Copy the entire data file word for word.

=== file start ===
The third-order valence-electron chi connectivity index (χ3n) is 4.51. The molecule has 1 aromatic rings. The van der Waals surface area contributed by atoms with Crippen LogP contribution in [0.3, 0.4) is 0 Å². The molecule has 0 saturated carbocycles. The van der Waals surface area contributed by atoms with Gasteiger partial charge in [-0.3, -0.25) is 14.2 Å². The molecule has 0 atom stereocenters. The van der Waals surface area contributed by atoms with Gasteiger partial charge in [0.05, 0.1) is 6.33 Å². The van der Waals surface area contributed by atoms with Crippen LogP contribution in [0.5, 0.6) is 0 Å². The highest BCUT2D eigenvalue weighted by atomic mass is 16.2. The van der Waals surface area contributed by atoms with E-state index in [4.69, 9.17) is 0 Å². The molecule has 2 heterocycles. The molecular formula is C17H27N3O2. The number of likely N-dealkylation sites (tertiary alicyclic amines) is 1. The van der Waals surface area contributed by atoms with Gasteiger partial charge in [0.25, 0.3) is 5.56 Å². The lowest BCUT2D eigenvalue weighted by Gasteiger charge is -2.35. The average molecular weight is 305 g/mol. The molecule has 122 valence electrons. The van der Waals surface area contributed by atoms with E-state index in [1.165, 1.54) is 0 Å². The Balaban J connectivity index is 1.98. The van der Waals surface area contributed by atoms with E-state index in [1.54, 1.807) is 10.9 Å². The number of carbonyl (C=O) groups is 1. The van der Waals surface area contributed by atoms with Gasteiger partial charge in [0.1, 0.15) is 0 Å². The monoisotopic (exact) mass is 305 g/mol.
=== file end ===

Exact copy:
The third-order valence-electron chi connectivity index (χ3n) is 4.51. The molecule has 1 aromatic rings. The van der Waals surface area contributed by atoms with Crippen LogP contribution in [0.3, 0.4) is 0 Å². The molecule has 0 saturated carbocycles. The van der Waals surface area contributed by atoms with Gasteiger partial charge in [-0.3, -0.25) is 14.2 Å². The molecule has 0 atom stereocenters. The van der Waals surface area contributed by atoms with Gasteiger partial charge in [0.05, 0.1) is 6.33 Å². The van der Waals surface area contributed by atoms with Crippen LogP contribution in [0.5, 0.6) is 0 Å². The highest BCUT2D eigenvalue weighted by atomic mass is 16.2. The van der Waals surface area contributed by atoms with E-state index in [4.69, 9.17) is 0 Å². The molecule has 2 heterocycles. The molecular formula is C17H27N3O2. The number of likely N-dealkylation sites (tertiary alicyclic amines) is 1. The van der Waals surface area contributed by atoms with Gasteiger partial charge in [0.25, 0.3) is 5.56 Å². The lowest BCUT2D eigenvalue weighted by Gasteiger charge is -2.35. The average molecular weight is 305 g/mol. The molecule has 122 valence electrons. The van der Waals surface area contributed by atoms with E-state index in [1.165, 1.54) is 0 Å². The Balaban J connectivity index is 1.98. The van der Waals surface area contributed by atoms with E-state index in [1.54, 1.807) is 10.9 Å². The number of carbonyl (C=O) groups is 1. The van der Waals surface area contributed by atoms with Gasteiger partial charge in [0.1, 0.15) is 0 Å². The monoisotopic (exact) mass is 305 g/mol.